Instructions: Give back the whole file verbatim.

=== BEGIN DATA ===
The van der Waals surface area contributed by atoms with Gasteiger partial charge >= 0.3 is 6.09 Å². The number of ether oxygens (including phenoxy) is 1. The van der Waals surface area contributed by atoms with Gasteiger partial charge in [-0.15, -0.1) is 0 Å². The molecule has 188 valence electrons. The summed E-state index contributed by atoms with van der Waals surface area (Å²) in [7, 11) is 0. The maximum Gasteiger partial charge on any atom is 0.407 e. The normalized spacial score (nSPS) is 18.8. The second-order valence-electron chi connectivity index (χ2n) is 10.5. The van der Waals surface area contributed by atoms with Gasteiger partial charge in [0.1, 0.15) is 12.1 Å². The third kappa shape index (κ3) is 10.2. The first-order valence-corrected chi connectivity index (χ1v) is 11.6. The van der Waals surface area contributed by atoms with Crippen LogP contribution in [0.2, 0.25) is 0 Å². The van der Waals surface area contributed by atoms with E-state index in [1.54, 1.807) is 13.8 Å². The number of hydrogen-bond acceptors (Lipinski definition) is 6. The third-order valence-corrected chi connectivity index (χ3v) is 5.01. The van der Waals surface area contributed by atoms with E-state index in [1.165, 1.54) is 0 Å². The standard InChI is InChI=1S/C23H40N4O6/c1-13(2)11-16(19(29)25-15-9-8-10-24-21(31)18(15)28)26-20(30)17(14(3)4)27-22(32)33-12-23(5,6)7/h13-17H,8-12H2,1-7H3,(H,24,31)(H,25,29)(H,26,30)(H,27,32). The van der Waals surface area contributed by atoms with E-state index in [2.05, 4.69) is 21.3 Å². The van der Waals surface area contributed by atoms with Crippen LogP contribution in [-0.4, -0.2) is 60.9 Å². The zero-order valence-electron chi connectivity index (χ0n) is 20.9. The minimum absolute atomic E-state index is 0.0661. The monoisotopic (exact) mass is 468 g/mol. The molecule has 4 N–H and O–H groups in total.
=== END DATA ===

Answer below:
The van der Waals surface area contributed by atoms with Gasteiger partial charge >= 0.3 is 6.09 Å². The number of ether oxygens (including phenoxy) is 1. The van der Waals surface area contributed by atoms with Gasteiger partial charge in [-0.15, -0.1) is 0 Å². The molecule has 188 valence electrons. The summed E-state index contributed by atoms with van der Waals surface area (Å²) in [7, 11) is 0. The maximum Gasteiger partial charge on any atom is 0.407 e. The normalized spacial score (nSPS) is 18.8. The second-order valence-electron chi connectivity index (χ2n) is 10.5. The van der Waals surface area contributed by atoms with Gasteiger partial charge in [0.1, 0.15) is 12.1 Å². The third kappa shape index (κ3) is 10.2. The first-order valence-corrected chi connectivity index (χ1v) is 11.6. The van der Waals surface area contributed by atoms with Crippen LogP contribution in [0.2, 0.25) is 0 Å². The van der Waals surface area contributed by atoms with E-state index in [1.54, 1.807) is 13.8 Å². The number of hydrogen-bond acceptors (Lipinski definition) is 6. The third-order valence-corrected chi connectivity index (χ3v) is 5.01. The van der Waals surface area contributed by atoms with E-state index in [1.165, 1.54) is 0 Å². The standard InChI is InChI=1S/C23H40N4O6/c1-13(2)11-16(19(29)25-15-9-8-10-24-21(31)18(15)28)26-20(30)17(14(3)4)27-22(32)33-12-23(5,6)7/h13-17H,8-12H2,1-7H3,(H,24,31)(H,25,29)(H,26,30)(H,27,32). The van der Waals surface area contributed by atoms with E-state index in [2.05, 4.69) is 21.3 Å². The van der Waals surface area contributed by atoms with Crippen LogP contribution in [-0.4, -0.2) is 60.9 Å². The zero-order valence-electron chi connectivity index (χ0n) is 20.9. The minimum absolute atomic E-state index is 0.0661. The monoisotopic (exact) mass is 468 g/mol. The molecule has 4 N–H and O–H groups in total.